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Senate panel will hold a hearing on the Supreme Court's ethical standards

In a letter to Chief Justice John Roberts, Sen. Dick Durbin writes that the Senate Judiciary Committee will soon hold a hearing on the Supreme Court's ethical standards in the wake of a news report about lavish trips Justice Clarence Thomas took from a friend — a major GOP donor — but did not disclose.
Patrick Semansky
/
AP
In a letter to Chief Justice John Roberts, Sen. Dick Durbin writes that the Senate Judiciary Committee will soon hold a hearing on the Supreme Court's ethical standards in the wake of a news report about lavish trips Justice Clarence Thomas took from a friend — a major GOP donor — but did not disclose.

The Senate Judiciary Committee plans to hold a hearing about "the need to restore confidence in the Supreme Court's ethical standards," Sen. Dick Durbin, chair of the panel, wrote in a letter to Chief Justice John Roberts, following revelations in ProPublica last week that U.S. Supreme Court Justice Clarence Thomas accepted luxury vacations from a major GOP donor but didn't disclose them.

In his letter, Durbin also urged Roberts to "immediately open ... an investigation and take all needed action to prevent further misconduct" on the court.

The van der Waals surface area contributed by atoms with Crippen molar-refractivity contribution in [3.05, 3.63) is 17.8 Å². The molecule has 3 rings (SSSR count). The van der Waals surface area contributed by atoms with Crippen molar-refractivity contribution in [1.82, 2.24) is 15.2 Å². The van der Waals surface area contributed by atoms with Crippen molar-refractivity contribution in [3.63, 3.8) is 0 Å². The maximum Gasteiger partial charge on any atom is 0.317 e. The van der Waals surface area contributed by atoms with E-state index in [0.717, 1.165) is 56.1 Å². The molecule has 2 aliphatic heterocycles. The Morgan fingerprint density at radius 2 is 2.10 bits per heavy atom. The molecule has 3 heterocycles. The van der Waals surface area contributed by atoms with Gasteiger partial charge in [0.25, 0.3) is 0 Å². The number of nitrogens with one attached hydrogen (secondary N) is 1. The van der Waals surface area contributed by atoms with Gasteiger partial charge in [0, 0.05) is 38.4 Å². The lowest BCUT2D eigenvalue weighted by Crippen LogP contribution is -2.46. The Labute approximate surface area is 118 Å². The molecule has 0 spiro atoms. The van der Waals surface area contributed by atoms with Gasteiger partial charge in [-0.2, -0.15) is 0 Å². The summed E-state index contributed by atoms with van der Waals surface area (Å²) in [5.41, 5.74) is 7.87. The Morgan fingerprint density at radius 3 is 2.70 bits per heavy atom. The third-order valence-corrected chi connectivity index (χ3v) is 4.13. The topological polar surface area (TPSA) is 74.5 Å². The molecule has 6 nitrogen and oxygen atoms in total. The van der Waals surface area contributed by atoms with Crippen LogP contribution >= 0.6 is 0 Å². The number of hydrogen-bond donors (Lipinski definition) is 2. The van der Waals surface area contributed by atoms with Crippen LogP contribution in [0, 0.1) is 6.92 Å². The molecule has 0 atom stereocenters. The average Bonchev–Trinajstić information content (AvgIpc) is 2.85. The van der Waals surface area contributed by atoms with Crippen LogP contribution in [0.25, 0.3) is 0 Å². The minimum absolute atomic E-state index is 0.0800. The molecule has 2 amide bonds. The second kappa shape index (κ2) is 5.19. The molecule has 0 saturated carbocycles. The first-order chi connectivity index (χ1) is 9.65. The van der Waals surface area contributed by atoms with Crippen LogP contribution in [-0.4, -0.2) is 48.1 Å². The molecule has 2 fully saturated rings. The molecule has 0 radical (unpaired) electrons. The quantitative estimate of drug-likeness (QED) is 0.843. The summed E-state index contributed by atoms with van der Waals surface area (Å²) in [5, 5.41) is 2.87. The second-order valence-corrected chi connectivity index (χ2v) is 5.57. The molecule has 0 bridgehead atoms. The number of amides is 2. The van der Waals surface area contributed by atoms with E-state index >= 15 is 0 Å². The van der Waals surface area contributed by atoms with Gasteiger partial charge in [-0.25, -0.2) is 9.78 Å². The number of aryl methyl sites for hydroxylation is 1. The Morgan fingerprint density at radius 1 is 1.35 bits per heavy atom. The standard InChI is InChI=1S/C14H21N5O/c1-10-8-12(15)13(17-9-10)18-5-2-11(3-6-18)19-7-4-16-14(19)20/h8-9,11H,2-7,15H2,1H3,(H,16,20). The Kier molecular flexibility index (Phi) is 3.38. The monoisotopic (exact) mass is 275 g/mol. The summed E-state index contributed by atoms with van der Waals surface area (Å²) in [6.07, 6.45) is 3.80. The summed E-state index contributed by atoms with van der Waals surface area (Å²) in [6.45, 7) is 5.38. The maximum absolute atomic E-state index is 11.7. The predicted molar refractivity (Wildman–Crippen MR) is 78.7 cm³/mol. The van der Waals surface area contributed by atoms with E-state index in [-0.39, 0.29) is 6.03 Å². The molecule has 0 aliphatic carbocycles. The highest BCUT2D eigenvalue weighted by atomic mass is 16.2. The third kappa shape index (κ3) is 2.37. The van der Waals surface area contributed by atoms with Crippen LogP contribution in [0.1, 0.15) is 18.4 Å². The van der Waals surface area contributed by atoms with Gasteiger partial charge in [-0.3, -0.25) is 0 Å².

"And if the Court does not resolve this issue on its own, the Committee will consider legislation to resolve it," the letter says.

ProPublica reported last Thursday about the trips taken by Thomas and his wife, Ginni, a conservative activist, that were paid for by Harlan Crow. The vacations included cruises and private flights over decades that could cost millions of dollars; Thomas did not report them as part of his annual financial disclosure, according to the report.

Thomas responded last week, saying he "was advised that this sort of personal hospitality from close personal friends, who did not have business before the court, was not reportable." In a statement, he described Crow and his wife, Kathy, as "dearest friends." In the statement, Thomas noted as the disclosure guidelines are now being changed that "it is ... my intent to follow this guidance in the future."

In his letter to Roberts, Durbin noted that it was not the first time that members of his panel had written to the chief justice about concerns over the court's ethical standards, adding that 11 years ago the panel had urged Roberts to get the Supreme Court to abide by the Judicial Conference's Code of Conduct for United States Judges, which binds every judge in the federal judiciary except Supreme Court justices. Roberts declined at the time, replying that the "Court has had no reason to adopt the Code of Conduct as its definitive source of ethical guidance."

"We submit that the Court has compelling reasons to do so, and urge prompt adoption of the Code of Conduct," Durbin wrote in his letter Monday. "While last month's revision to the Judicial Conference's guidance on judicial financial disclosures was a modest step in the right direction, further action is needed."

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